We’ve talked about Kir, but France has other delicious aperitifs. For example, from the French Champagne region comes another local aperitif: Ratafia.
A short back-story to explain why we were so excited to find this:
I remember as a high-school and college student reading historical romance novels, especially by Georgette Heyer, about the times before, during, and after the French Revolution. Her books focused on the nobility of that time, mainly in England, but characters often went to France too. They were times of debutantes, big balls, duels, lots of gambling, and strict social rules about daily etiquette. The men drank mainly brandy while they played cards, as far as I could tell, and the women were allowed a drink called Ratafia. I had no idea what that was, and imagined it was a kind of cooldrink, as women were supposed to be sedate.
Anyway, I moved on with advanced studies and my reading tastes changed and I didn’t think any more about that aristocratic women’s drink.
That is, until we were living in Paris in 2007 and we visited Vezelay for the first time. On our visit to a cave there, we tasted a drink called Ratafia, and my old memories were sparked.
Ratafia is made from unfermented juice of the Champagne grapes mixed with brandy, and then allowed to age in casks for at least a year. We found it delightful, and wish that we could find it more easily in other places. It’s quite common in Reims and the Champagne area (where it comes from), and we have tried it in Beaune at Chateau Pommard, and at restaurants in Beaune. The lady at Chateau Pommard told us that it’s difficult to export Ratafia, especially to the USA, due to some wine import laws. Pity.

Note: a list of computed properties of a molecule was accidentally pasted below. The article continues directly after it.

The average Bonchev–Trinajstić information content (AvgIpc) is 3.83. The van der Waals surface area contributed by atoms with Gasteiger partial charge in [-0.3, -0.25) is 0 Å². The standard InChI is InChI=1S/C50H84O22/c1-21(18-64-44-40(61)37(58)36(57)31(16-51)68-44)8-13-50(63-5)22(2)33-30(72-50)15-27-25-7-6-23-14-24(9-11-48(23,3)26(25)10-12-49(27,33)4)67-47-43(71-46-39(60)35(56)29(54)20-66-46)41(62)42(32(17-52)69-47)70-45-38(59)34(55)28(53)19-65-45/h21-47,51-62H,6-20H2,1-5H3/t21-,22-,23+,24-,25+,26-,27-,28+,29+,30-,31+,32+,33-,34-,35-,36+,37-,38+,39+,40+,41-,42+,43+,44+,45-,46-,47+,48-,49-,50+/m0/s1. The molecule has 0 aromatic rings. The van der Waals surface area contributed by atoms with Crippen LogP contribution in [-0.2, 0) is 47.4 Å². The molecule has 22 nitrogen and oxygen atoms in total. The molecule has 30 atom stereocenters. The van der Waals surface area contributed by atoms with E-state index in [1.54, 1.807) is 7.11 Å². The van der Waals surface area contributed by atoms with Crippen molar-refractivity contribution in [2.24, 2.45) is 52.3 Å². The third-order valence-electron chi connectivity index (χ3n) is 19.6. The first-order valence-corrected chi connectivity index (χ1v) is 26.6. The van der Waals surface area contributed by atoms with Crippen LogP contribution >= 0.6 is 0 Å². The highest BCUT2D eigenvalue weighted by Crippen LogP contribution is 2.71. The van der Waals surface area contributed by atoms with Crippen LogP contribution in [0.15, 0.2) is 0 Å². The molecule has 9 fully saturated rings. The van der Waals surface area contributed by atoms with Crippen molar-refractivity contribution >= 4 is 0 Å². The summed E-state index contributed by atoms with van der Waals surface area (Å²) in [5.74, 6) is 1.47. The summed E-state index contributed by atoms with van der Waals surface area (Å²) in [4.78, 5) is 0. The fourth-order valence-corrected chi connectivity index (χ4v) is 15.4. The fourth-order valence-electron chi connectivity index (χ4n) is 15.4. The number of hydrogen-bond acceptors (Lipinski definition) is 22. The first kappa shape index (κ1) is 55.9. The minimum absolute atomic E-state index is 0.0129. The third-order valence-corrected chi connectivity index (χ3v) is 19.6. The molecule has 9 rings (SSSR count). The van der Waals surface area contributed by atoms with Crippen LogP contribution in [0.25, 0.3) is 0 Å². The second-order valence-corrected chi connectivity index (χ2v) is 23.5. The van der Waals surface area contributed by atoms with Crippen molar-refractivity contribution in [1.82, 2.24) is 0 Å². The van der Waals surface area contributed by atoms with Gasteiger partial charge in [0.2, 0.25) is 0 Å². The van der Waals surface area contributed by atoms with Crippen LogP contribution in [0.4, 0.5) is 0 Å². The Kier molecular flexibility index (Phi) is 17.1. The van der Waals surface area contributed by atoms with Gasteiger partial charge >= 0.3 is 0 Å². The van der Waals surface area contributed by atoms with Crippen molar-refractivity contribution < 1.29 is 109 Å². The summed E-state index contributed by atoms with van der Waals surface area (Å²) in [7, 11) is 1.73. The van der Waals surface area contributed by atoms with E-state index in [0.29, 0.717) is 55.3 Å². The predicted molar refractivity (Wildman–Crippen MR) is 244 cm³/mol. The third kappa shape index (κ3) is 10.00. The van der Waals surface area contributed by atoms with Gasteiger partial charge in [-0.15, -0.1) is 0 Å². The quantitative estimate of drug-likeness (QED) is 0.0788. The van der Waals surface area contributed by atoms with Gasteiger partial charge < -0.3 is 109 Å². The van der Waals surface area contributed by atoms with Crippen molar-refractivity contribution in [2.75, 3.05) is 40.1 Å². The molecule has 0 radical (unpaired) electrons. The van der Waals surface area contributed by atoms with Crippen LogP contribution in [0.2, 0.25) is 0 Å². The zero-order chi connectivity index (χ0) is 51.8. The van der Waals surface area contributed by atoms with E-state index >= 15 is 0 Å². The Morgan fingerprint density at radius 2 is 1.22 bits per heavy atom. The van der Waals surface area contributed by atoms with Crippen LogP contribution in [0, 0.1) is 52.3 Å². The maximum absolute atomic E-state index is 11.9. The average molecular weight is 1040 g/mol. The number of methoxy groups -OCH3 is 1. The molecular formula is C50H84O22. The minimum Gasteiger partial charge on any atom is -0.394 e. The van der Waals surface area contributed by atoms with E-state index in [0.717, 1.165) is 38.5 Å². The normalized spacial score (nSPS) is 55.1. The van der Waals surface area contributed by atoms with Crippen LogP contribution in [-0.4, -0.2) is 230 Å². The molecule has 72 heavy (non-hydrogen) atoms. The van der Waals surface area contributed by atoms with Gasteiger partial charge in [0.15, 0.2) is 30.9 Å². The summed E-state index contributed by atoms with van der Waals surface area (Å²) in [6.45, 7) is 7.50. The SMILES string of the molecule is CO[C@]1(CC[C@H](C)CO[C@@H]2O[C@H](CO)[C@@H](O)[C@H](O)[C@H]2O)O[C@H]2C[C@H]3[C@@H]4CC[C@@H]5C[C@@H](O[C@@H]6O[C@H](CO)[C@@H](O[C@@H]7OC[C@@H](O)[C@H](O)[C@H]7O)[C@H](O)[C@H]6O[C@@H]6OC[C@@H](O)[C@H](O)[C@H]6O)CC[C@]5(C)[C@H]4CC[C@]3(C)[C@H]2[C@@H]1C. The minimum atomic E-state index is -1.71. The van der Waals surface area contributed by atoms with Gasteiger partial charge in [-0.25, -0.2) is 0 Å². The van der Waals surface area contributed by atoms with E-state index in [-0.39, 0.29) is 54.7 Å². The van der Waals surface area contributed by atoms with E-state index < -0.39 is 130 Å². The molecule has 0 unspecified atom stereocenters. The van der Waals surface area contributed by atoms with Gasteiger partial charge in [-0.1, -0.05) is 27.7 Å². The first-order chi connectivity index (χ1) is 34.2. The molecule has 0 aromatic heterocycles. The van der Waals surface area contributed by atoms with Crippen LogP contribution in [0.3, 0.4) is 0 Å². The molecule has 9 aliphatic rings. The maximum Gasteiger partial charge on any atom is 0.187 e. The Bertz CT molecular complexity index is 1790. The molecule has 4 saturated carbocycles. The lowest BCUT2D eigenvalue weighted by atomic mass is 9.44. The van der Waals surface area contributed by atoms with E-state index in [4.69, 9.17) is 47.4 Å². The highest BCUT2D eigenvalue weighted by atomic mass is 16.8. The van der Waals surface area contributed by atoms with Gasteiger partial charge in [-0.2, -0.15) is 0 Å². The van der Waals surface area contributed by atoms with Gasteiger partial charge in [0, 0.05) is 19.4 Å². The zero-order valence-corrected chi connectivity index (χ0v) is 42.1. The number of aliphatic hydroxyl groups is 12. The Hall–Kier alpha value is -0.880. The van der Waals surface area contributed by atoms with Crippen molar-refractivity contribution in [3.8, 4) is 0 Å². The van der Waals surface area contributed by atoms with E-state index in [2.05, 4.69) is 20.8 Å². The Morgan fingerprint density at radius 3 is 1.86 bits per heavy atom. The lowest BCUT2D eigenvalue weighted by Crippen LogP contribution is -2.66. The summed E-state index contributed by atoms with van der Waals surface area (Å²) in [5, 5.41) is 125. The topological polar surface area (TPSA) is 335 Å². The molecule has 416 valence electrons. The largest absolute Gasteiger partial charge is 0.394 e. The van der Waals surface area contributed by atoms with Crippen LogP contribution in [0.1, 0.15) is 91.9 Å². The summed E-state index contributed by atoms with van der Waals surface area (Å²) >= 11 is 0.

It is similar in taste to Pineau des Charentes. Pineau des Charentes is from the Cognac region of France and is also a mistelle, which means a drink produced by mixing fresh grape juice with young cognac brandy. The juice does not ferment because of the high alcohol level of the cognac, resulting in a sweet, fruity aperitif. The alcohol content of ratafia is around 18% by volume, so those fictional aristocratic ladies may not have been so sedate after all!
There’s a legend (which may have a large grain of truth in it) about how Pineau and the other mistelles were born. The story goes, that in the 16th century a vigneron made a mistake and topped up a cask of Cognac with pure grape juice. To his surprise, the juice didn’t ferment. He put the cask aside and forgot about it for a couple of years. When he returned to it, he found a delicious beverage.
Another well-known mistelle is Floc in the Armagnac region. All of them are best if drunk well chilled.